Monthly Archives: February 2014

Mature And Compassionate Studio Techniques

When I first heard about people using click tracks I was very annoyed, offended actually. Why would a good musician, a drummer, use some electric rhythm generator? It seemed so insulting, implying that the drummer couldn’t do this simple thing from their talent.

First I heard about them then I actually experienced it working with producer Terry Brown. The nerve of him! I was all set to talk critically and angrily to Cleave Anderson the drummer, about this dastardly low blow by Terry. I rolled my eyes and said to Cleave

“I can’t believe he wants to use a click track!”

“I like it. It’s like I have a friend in my headphones and he has perfect time.”

I was a wee bit stunned. I had no clue someone might think like that – and why shouldn’t they?

When I was in high school I had the same response to the invention of electronic guitar tuners. What? Can’t you guys tune your guitars? I can tune my guitar fine thank you. But it’s not about whether or not you can tune or whether you can keep time. It’s just a perfect reference so you can compare yourself to it. It’s just accuracy.

Recently I wrote about Melodyne and how it blows my mind to use this to correct pitch problems while producing music. Among the people who sent me personal messages were a couple hostile weird guys who wanted me to know I was a sell out blah blah blah. It was a bit hilarious to read and a bit ludicrous. Where have I heard such holier than thou opinions before? Realizing how unlikely it was that I could explain to them it’s just a great useful tool, I did the mature compassionate thing – blocked them for eternity.


Breaking And Entering

The offices of Greenpeace were located at Trinity St. Paul’s church on Bloor street when I was 23 and worked there. And I went in after hours and played late at night in the sanctuary where they had an extended Heintzman grand. It was beautiful – a stain glass canopy and playing all night. Often I invited improvisor friends and we would experiment together or just lie across pews listening while the other one solo’d long into the night.

One day word came round that  there was a break-in upstairs and one of the other tenants was robbed. I decided to get rid of my keys. I didn’t want to risk being caught while playing after hours because I knew it was a big no-no in the eyes of the church administration but now that there was a thief on the prowl I thought I shouldn’t play with the odds. I might get accused just because I was guilty of being there after hours. Maybe that’s just how you think when your the youngest of four boys and regularly get sucker punched.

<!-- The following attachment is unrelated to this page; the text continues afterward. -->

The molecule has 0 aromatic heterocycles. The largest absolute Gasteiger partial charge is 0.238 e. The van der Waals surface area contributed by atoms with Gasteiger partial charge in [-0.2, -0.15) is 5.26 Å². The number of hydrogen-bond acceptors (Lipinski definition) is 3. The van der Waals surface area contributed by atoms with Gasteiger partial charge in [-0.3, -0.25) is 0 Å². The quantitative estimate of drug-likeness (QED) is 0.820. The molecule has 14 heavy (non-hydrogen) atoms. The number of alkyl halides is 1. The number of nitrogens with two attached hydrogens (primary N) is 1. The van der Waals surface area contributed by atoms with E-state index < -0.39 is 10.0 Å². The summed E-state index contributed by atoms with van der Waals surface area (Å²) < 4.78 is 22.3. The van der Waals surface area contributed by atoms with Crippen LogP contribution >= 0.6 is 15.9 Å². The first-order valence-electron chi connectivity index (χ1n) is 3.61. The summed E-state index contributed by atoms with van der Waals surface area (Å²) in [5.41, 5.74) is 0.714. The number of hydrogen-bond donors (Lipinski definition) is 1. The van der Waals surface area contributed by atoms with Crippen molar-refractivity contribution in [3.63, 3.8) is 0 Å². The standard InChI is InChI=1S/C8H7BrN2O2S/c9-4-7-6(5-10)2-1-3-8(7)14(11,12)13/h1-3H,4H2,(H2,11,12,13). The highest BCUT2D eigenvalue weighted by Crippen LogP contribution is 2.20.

In high school three of us used to walk into Winnipeg’s posh Fort Garry Hotel, take the elevator to the 9th floor, get out and walk up the stairs to the 11th floor ballroom, (elevator wouldn’t stop there during ordinary hours) and spend the evening playing pieces for each other. In that big unlit space we felt the walls for light switches but never figured out where they were so we played in the dark.  I don’t know why we weren’t busted, why people didn’t wake up and complain to the front desk because we played all night and we were loud. We smoked in there too. I was half scared the whole time any minute we would get busted.

There was also a time when anyone could walk into the Edward Johnson building at U of T and grab an empty piano cubicle and play forever. It was super except one time I was asked to leave while playing a piece made up of clusters which was almost as expected as the time a woman stood up during a concert in Hamlilton at a church on Locke street and stopped me mid piece “Stop it! That’s my Piano!” and I did. For years I had been anticipating this – somebody someday is going to think people who play like me are destroying instruments. The audience was liking the show so they started to boo this unfortunate woman for stopping me but I was impressed with her fear and guts. Plus finally one of my imaginary disasters had proven itself. Finally I can scratch it off the list.

Now I am on the board of directors for the Tranzac and I have keys to the building. I haven’t bothered going in in the middle of the night but I like knowing I could.